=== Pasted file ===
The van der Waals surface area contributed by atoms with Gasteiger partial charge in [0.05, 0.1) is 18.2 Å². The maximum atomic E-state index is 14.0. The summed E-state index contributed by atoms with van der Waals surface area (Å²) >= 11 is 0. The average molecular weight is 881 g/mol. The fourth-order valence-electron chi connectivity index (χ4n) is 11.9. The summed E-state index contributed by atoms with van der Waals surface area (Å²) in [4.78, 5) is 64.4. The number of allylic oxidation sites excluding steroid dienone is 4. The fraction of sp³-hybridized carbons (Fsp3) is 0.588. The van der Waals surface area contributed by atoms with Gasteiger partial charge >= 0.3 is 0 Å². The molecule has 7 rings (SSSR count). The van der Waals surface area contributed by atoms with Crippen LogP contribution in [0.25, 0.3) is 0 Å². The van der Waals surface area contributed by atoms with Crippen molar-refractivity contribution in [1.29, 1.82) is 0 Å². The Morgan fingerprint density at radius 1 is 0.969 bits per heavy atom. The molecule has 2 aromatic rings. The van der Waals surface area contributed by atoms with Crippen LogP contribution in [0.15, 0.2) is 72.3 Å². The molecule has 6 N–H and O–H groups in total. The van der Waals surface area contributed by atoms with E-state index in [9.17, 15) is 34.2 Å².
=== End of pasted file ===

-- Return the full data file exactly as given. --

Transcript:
The van der Waals surface area contributed by atoms with Gasteiger partial charge in [0.05, 0.1) is 18.2 Å². The maximum atomic E-state index is 14.0. The summed E-state index contributed by atoms with van der Waals surface area (Å²) >= 11 is 0. The average molecular weight is 881 g/mol. The fourth-order valence-electron chi connectivity index (χ4n) is 11.9. The summed E-state index contributed by atoms with van der Waals surface area (Å²) in [4.78, 5) is 64.4. The number of allylic oxidation sites excluding steroid dienone is 4. The fraction of sp³-hybridized carbons (Fsp3) is 0.588. The van der Waals surface area contributed by atoms with Gasteiger partial charge >= 0.3 is 0 Å². The molecule has 7 rings (SSSR count). The van der Waals surface area contributed by atoms with Crippen LogP contribution in [0.25, 0.3) is 0 Å². The van der Waals surface area contributed by atoms with Crippen molar-refractivity contribution in [1.29, 1.82) is 0 Å². The Morgan fingerprint density at radius 1 is 0.969 bits per heavy atom. The molecule has 2 aromatic rings. The van der Waals surface area contributed by atoms with Crippen LogP contribution in [0.15, 0.2) is 72.3 Å². The molecule has 6 N–H and O–H groups in total. The van der Waals surface area contributed by atoms with E-state index in [9.17, 15) is 34.2 Å².